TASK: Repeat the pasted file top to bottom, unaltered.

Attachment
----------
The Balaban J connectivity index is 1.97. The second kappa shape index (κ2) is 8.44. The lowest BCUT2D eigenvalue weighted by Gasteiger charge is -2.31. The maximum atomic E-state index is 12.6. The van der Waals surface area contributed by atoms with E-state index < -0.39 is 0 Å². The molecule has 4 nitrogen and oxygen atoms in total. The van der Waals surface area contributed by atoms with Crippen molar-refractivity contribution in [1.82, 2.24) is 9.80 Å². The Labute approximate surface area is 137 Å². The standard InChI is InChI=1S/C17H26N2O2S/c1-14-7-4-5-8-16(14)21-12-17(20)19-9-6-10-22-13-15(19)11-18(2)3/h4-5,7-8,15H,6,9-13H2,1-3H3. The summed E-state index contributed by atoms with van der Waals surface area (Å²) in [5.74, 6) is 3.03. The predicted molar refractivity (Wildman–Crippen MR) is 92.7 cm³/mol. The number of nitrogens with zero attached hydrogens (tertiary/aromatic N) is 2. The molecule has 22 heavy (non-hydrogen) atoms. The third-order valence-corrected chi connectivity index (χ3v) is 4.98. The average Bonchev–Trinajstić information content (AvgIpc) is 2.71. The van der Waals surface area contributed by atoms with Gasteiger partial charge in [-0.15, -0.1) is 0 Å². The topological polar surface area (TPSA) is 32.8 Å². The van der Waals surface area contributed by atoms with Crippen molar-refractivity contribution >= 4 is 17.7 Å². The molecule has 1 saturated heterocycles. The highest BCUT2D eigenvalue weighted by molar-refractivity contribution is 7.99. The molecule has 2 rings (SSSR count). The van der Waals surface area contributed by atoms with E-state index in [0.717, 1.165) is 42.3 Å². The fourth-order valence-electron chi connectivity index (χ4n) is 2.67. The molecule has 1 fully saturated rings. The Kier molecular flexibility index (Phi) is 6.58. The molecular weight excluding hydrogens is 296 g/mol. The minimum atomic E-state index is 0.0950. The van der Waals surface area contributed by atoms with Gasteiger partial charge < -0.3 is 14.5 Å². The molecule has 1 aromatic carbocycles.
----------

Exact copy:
The Balaban J connectivity index is 1.97. The second kappa shape index (κ2) is 8.44. The lowest BCUT2D eigenvalue weighted by Gasteiger charge is -2.31. The maximum atomic E-state index is 12.6. The van der Waals surface area contributed by atoms with E-state index < -0.39 is 0 Å². The molecule has 4 nitrogen and oxygen atoms in total. The van der Waals surface area contributed by atoms with Crippen molar-refractivity contribution in [1.82, 2.24) is 9.80 Å². The Labute approximate surface area is 137 Å². The standard InChI is InChI=1S/C17H26N2O2S/c1-14-7-4-5-8-16(14)21-12-17(20)19-9-6-10-22-13-15(19)11-18(2)3/h4-5,7-8,15H,6,9-13H2,1-3H3. The summed E-state index contributed by atoms with van der Waals surface area (Å²) in [5.74, 6) is 3.03. The predicted molar refractivity (Wildman–Crippen MR) is 92.7 cm³/mol. The number of nitrogens with zero attached hydrogens (tertiary/aromatic N) is 2. The molecule has 22 heavy (non-hydrogen) atoms. The third-order valence-corrected chi connectivity index (χ3v) is 4.98. The average Bonchev–Trinajstić information content (AvgIpc) is 2.71. The van der Waals surface area contributed by atoms with Gasteiger partial charge in [-0.15, -0.1) is 0 Å². The topological polar surface area (TPSA) is 32.8 Å². The van der Waals surface area contributed by atoms with Crippen molar-refractivity contribution >= 4 is 17.7 Å². The molecule has 1 saturated heterocycles. The highest BCUT2D eigenvalue weighted by molar-refractivity contribution is 7.99. The molecule has 2 rings (SSSR count). The van der Waals surface area contributed by atoms with E-state index in [0.717, 1.165) is 42.3 Å². The fourth-order valence-electron chi connectivity index (χ4n) is 2.67. The molecule has 1 fully saturated rings. The Kier molecular flexibility index (Phi) is 6.58. The molecular weight excluding hydrogens is 296 g/mol. The minimum atomic E-state index is 0.0950. The van der Waals surface area contributed by atoms with Gasteiger partial charge < -0.3 is 14.5 Å². The molecule has 1 aromatic carbocycles.